SLO citizens make their case for and against new bikeway plan
The San Luis Obispo City Council narrowly voted to approve protected bike lanes between downtown and Foothill Boulevard after more than two hours of arguments from both sides of the controversial plan.
Multiple council members called the issue the most intense and divisive they’ve faced. It was approved on a 3-2 vote.
The paths are planned for a section of Chorro and Broad streets, as part of an Anholm Bikeway Plan route the council majority feels will encourage bike riding.
A protected bikeway, or cycle track, is a path that runs adjacent to vehicle traffic separated by dividers such as curbs, posts or planters.
“There’s really something to be said to value of slowing down to ride bikes or walking in a neighborhood (rather than using a car),” said Mayor Heidi Harmon, who cast the deciding vote. “I hope that this will be value added to the neighborhood and to the experience of being in this neighborhood. I really look forward to this project.”
Members of the public argued passionately for and against the controversial middle section of the $3 million city plan (about $1 million of which is currently funded, mostly through grants and SB1 gas tax money).
The initiative, which concluded more than two years of public discussion, also incorporates traffic safety improvements such as speed humps and medians to slow down cars, helping to serve bike enthusiasts such as kids riding to school and commuters to Cal Poly.
A fierce debate
Those in favor said cyclists need to be protected from cars whizzing by, and they wouldn’t feel safe without barriers that physically block cars from drifting into their pathways.
SLO resident Scott Mann during public comment held up a bent frame of a wheel to demonstrate a car that collided with his bike.
But those against decried the loss of more than 50 on-street parking spaces in their neighborhood, along with congestion in and out of their driveways.
Some said they believe the protected bikeways will make riding more dangerous because cars will drive faster with a buffer zone or fail to see riders in the crossings in and out of driveways.
“The council’s decision is really sad because they didn’t listen to the neighborhood,” mayoral candidate Keith Gurnee said. “It will add danger to the corridor. And they could do the same thing not just to our neighborhood, but any neighborhood in the city.”
Gurnee has a variance for his Broad Street home allowing on-street parking (he said the city denied him an exception to build higher to allow for a driveway parking garage and cited limited space because of a backyard creek).
Gurnee said he believed the separated bikeway plan would impact parking and traffic flow in his neighborhood, especially affecting elderly and disabled people such as his wife.
The council had the option of implementing a plan that would use traffic-calming measures only, without separated bike lanes or a third alternative of a traffic diversion near Broad Street and Meinecke Avenue and Ramona Drive.
But they instead decided on the essence of a plan recommended by the city’s Active Transportation Committee.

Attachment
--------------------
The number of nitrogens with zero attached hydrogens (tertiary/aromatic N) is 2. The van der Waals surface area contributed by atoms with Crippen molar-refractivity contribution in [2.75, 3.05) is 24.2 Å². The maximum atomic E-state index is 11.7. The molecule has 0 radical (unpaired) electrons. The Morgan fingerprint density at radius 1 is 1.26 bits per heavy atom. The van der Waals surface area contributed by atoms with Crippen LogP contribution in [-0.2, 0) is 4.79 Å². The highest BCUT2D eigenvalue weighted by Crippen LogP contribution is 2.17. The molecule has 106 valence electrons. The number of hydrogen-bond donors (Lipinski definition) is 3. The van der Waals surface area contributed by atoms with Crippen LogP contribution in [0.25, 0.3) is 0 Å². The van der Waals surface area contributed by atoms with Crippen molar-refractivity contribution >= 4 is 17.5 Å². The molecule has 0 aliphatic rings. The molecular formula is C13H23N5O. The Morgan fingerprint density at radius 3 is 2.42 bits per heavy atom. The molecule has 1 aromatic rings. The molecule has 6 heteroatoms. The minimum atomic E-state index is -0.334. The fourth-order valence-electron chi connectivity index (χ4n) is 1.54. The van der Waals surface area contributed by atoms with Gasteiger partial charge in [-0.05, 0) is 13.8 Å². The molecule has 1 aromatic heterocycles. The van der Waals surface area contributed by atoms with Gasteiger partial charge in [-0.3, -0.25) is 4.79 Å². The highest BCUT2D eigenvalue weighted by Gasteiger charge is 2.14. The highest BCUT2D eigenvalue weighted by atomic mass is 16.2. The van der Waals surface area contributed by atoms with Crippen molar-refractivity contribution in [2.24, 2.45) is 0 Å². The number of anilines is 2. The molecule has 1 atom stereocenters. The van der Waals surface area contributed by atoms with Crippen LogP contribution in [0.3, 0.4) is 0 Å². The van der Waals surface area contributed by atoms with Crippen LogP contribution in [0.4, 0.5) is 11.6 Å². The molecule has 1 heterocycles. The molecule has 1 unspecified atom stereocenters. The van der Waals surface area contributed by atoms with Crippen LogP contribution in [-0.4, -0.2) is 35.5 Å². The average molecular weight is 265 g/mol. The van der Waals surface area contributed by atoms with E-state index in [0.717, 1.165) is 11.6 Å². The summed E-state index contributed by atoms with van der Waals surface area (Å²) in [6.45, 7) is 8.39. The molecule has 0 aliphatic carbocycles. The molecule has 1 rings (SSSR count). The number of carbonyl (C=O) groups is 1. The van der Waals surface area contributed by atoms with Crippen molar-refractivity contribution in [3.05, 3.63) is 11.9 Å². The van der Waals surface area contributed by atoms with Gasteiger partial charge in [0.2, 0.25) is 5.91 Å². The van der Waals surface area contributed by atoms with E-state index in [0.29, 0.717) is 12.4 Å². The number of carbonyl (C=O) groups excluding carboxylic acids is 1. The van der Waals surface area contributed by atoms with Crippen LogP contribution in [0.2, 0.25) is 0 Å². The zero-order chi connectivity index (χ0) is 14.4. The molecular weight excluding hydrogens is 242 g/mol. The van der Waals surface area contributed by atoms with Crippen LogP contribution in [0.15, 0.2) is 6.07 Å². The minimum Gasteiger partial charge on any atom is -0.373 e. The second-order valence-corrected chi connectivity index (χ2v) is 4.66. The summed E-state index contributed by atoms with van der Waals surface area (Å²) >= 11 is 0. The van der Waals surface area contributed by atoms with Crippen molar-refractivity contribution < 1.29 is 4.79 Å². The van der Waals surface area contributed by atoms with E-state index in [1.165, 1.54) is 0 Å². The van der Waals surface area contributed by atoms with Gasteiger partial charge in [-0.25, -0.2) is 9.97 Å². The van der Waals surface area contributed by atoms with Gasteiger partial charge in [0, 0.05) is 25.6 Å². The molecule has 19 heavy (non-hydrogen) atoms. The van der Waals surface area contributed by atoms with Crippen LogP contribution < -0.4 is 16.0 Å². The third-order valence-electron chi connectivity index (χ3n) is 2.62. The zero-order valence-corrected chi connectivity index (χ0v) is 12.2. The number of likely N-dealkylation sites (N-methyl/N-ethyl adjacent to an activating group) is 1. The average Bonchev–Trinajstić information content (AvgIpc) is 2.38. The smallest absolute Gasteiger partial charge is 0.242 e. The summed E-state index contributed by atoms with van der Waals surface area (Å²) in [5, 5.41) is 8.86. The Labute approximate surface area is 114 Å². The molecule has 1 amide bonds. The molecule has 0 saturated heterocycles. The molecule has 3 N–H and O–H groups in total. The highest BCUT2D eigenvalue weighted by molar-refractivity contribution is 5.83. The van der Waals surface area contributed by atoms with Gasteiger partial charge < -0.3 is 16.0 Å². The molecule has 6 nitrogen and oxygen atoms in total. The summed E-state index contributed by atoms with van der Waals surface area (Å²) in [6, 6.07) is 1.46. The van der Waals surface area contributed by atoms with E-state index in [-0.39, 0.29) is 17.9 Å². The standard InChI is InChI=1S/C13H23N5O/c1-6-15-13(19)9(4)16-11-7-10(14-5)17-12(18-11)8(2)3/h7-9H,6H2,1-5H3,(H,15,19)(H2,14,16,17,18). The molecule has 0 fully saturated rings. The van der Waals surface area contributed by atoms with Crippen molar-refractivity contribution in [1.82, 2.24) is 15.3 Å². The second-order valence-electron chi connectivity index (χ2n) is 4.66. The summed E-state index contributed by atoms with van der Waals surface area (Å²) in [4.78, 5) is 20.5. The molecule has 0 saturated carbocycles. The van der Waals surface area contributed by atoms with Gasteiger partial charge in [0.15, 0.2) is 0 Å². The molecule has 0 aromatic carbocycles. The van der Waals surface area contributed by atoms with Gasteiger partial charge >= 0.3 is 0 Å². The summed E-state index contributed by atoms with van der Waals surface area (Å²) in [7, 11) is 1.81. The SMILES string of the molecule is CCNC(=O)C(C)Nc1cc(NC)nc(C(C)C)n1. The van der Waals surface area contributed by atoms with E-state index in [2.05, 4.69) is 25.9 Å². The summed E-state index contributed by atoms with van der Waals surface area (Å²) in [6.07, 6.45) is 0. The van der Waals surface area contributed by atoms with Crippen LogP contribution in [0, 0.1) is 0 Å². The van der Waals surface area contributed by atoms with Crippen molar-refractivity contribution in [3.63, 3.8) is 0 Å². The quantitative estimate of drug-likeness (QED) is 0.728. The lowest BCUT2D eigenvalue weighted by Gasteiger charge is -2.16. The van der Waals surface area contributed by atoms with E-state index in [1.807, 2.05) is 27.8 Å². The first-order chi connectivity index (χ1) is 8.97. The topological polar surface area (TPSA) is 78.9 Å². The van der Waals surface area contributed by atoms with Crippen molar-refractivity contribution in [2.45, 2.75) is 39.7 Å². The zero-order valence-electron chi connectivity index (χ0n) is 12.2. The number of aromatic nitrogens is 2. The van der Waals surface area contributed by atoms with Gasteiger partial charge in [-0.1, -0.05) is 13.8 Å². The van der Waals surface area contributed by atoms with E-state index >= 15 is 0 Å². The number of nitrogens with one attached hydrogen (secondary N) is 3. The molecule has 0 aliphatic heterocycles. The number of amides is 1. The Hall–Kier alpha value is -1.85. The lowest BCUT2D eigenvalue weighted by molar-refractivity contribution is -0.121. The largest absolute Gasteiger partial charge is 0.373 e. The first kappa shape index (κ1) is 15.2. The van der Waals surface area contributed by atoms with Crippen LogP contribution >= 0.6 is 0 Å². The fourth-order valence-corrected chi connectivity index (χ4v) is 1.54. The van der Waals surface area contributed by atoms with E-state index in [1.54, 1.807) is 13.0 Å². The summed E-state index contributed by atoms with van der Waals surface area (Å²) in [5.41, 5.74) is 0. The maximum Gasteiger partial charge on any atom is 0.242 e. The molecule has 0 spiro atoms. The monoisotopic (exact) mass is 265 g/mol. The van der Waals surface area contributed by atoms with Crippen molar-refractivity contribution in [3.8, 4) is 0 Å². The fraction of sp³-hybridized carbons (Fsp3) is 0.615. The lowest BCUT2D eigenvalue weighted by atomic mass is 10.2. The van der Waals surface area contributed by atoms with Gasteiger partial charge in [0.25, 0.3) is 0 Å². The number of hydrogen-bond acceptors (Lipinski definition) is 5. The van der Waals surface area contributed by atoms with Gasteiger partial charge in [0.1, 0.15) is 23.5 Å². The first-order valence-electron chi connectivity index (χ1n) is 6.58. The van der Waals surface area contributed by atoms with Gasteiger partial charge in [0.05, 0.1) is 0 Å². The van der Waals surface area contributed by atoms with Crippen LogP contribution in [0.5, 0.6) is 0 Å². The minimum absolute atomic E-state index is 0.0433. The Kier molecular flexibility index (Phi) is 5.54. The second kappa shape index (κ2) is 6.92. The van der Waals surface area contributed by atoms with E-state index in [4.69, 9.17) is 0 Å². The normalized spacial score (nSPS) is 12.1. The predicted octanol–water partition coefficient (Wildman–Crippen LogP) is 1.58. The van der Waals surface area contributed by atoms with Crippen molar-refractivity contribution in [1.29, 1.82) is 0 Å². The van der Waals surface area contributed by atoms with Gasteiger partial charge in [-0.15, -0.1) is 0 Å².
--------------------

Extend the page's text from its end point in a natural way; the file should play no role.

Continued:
The plan calls for the removal of on-street parking on one side of Chorro (from Lincoln to Mission streets) to accommodate a two-way cycle track. It establishes shared lanes on Mission (Chorro to Broad) and removal of on-street parking on one side of Broad (Mission to Ramona) to accommodate a protected bike lane in the southbound direction and a shared lane in the northbound direction.
Tension between mayoral candidates
The vote also highlighted the increased tension between Harmon and Gurnee.
Harmon spoke out against a Cal Coast Times article that called her a hypocrite for receiving a car ride home with city manager Derek Johnson after a late-night council meeting.
The article depicts a photo of her bike attached to a SUV. Harmon, an environmentalist who has called for more bike ridership, said she was followed by the news organization, which she accused of stalking. She said she filed a police complaint.
“Let my opponent and his associates play in the gutter,” Harmon wrote in a newsletter to constituents. “I will not. When they go low, we go high.”
But Gurnee, who has written columns for Cal Coast, said in public comment that he had nothing to do with the article about Harmon.
“I was preparing for the meeting on the bike plan, and I learned about it Tuesday when a (Tribune) reporter called me about it,” Gurnee said. “I had to go read the article and call her back. I had nothing to do with it. ... I am not going to go after Heidi in this campaign. I am going to stay above the fray.”
Council members react
The city will still have to secure about $2 million funding for the project, which it plans to fund using a variety of sources, including state, federal and city money.
“It’s a step toward meaningful change for the safety of vulnerable road users,” said Councilman Dan Rivoire, in one of his last meetings before the end of his term.
Councilwoman Carlyn Christianson — before voting “no” on the protected cycle tracks along with Andy Pease — said she spent five or six hours per day for about a week leading up to the meeting responding to members of the public, which helped clarify her thoughts.
“What ended up striking me the most is not the technical end or ethical reasoning,” Christianson said. “It really came down to the neighborhood. This neighborhood needs a little more time to adjust to the changes that are coming.”
Councilman Aaron Gomez said he supported the plan because it helps shift people from cars to bikes, and it’s a needed cultural transition to reduce car travel and lower emissions.
Pease, who wanted to try traffic calming before adding the protected cycle tracks, said the issue was the “the most intense item that has come before us.”
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